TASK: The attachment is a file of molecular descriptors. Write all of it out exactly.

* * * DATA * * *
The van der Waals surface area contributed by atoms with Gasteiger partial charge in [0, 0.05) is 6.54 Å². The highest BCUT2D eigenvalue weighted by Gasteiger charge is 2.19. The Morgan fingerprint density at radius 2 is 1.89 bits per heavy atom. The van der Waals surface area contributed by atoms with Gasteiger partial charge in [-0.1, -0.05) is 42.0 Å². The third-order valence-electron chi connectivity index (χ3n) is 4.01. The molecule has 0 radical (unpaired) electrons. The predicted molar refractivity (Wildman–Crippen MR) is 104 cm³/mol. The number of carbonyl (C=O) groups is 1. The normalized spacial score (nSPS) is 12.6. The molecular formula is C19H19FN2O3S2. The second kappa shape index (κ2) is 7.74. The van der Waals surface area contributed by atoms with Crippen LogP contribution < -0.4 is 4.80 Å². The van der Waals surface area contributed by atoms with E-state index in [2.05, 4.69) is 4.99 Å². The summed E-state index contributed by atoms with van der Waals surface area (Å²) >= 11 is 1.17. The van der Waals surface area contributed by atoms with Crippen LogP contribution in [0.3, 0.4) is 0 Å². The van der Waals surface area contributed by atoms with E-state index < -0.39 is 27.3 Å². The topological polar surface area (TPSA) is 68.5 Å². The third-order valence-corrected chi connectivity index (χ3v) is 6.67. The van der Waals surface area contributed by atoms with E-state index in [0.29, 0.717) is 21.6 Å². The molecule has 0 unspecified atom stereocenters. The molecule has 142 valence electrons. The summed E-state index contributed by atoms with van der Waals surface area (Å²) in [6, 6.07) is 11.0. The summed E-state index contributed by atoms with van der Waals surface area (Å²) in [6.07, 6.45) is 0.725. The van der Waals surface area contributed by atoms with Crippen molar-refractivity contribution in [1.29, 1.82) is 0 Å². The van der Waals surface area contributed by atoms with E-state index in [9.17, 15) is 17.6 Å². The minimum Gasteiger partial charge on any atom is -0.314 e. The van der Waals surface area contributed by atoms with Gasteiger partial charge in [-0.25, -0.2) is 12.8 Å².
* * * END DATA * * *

The van der Waals surface area contributed by atoms with Gasteiger partial charge in [0, 0.05) is 6.54 Å². The highest BCUT2D eigenvalue weighted by Gasteiger charge is 2.19. The Morgan fingerprint density at radius 2 is 1.89 bits per heavy atom. The van der Waals surface area contributed by atoms with Gasteiger partial charge in [-0.1, -0.05) is 42.0 Å². The third-order valence-electron chi connectivity index (χ3n) is 4.01. The molecule has 0 radical (unpaired) electrons. The predicted molar refractivity (Wildman–Crippen MR) is 104 cm³/mol. The number of carbonyl (C=O) groups is 1. The normalized spacial score (nSPS) is 12.6. The molecular formula is C19H19FN2O3S2. The second kappa shape index (κ2) is 7.74. The van der Waals surface area contributed by atoms with Crippen LogP contribution < -0.4 is 4.80 Å². The van der Waals surface area contributed by atoms with E-state index in [2.05, 4.69) is 4.99 Å². The summed E-state index contributed by atoms with van der Waals surface area (Å²) >= 11 is 1.17. The van der Waals surface area contributed by atoms with Crippen LogP contribution in [0.3, 0.4) is 0 Å². The van der Waals surface area contributed by atoms with E-state index < -0.39 is 27.3 Å². The topological polar surface area (TPSA) is 68.5 Å². The third-order valence-corrected chi connectivity index (χ3v) is 6.67. The van der Waals surface area contributed by atoms with E-state index in [0.29, 0.717) is 21.6 Å². The molecule has 0 unspecified atom stereocenters. The molecule has 142 valence electrons. The summed E-state index contributed by atoms with van der Waals surface area (Å²) in [6, 6.07) is 11.0. The summed E-state index contributed by atoms with van der Waals surface area (Å²) in [6.07, 6.45) is 0.725. The van der Waals surface area contributed by atoms with Crippen molar-refractivity contribution in [1.29, 1.82) is 0 Å². The van der Waals surface area contributed by atoms with E-state index in [9.17, 15) is 17.6 Å². The minimum Gasteiger partial charge on any atom is -0.314 e. The van der Waals surface area contributed by atoms with Gasteiger partial charge in [-0.25, -0.2) is 12.8 Å².